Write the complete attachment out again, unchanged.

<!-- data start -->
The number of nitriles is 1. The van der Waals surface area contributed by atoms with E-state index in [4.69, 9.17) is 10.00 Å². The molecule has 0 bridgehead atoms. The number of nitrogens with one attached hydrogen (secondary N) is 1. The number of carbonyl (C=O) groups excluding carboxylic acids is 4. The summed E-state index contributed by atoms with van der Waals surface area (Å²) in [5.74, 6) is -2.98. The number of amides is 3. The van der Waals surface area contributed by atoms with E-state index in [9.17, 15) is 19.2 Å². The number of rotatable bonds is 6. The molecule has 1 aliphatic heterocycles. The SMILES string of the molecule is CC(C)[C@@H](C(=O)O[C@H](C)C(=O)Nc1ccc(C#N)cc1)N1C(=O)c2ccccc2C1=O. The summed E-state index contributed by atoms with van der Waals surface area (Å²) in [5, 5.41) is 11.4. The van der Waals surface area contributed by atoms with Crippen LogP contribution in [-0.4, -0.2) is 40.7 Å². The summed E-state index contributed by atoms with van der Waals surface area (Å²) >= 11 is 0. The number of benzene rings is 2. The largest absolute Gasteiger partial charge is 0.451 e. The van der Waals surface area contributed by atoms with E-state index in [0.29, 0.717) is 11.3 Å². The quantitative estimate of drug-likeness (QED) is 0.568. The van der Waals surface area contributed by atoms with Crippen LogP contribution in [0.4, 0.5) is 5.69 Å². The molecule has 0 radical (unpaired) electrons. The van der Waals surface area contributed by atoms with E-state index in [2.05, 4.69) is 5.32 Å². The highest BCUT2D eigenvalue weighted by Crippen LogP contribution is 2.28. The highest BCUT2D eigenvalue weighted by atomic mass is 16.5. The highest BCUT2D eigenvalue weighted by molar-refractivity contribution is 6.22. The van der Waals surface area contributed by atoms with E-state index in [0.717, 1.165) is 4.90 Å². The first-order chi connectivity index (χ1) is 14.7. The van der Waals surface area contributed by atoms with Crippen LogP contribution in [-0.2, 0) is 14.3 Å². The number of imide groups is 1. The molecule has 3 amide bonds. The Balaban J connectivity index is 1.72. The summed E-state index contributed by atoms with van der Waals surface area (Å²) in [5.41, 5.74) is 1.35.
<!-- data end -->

The number of nitriles is 1. The van der Waals surface area contributed by atoms with E-state index in [4.69, 9.17) is 10.00 Å². The molecule has 0 bridgehead atoms. The number of nitrogens with one attached hydrogen (secondary N) is 1. The number of carbonyl (C=O) groups excluding carboxylic acids is 4. The summed E-state index contributed by atoms with van der Waals surface area (Å²) in [5.74, 6) is -2.98. The number of amides is 3. The van der Waals surface area contributed by atoms with E-state index in [9.17, 15) is 19.2 Å². The number of rotatable bonds is 6. The molecule has 1 aliphatic heterocycles. The SMILES string of the molecule is CC(C)[C@@H](C(=O)O[C@H](C)C(=O)Nc1ccc(C#N)cc1)N1C(=O)c2ccccc2C1=O. The summed E-state index contributed by atoms with van der Waals surface area (Å²) in [5, 5.41) is 11.4. The van der Waals surface area contributed by atoms with Crippen LogP contribution in [-0.4, -0.2) is 40.7 Å². The summed E-state index contributed by atoms with van der Waals surface area (Å²) >= 11 is 0. The number of benzene rings is 2. The largest absolute Gasteiger partial charge is 0.451 e. The van der Waals surface area contributed by atoms with E-state index in [0.29, 0.717) is 11.3 Å². The quantitative estimate of drug-likeness (QED) is 0.568. The van der Waals surface area contributed by atoms with Crippen LogP contribution in [0.4, 0.5) is 5.69 Å². The molecule has 0 radical (unpaired) electrons. The van der Waals surface area contributed by atoms with E-state index in [2.05, 4.69) is 5.32 Å². The highest BCUT2D eigenvalue weighted by Crippen LogP contribution is 2.28. The highest BCUT2D eigenvalue weighted by atomic mass is 16.5. The highest BCUT2D eigenvalue weighted by molar-refractivity contribution is 6.22. The van der Waals surface area contributed by atoms with E-state index in [0.717, 1.165) is 4.90 Å². The first-order chi connectivity index (χ1) is 14.7. The van der Waals surface area contributed by atoms with Crippen LogP contribution in [-0.2, 0) is 14.3 Å². The number of imide groups is 1. The molecule has 3 amide bonds. The Balaban J connectivity index is 1.72. The summed E-state index contributed by atoms with van der Waals surface area (Å²) in [5.41, 5.74) is 1.35.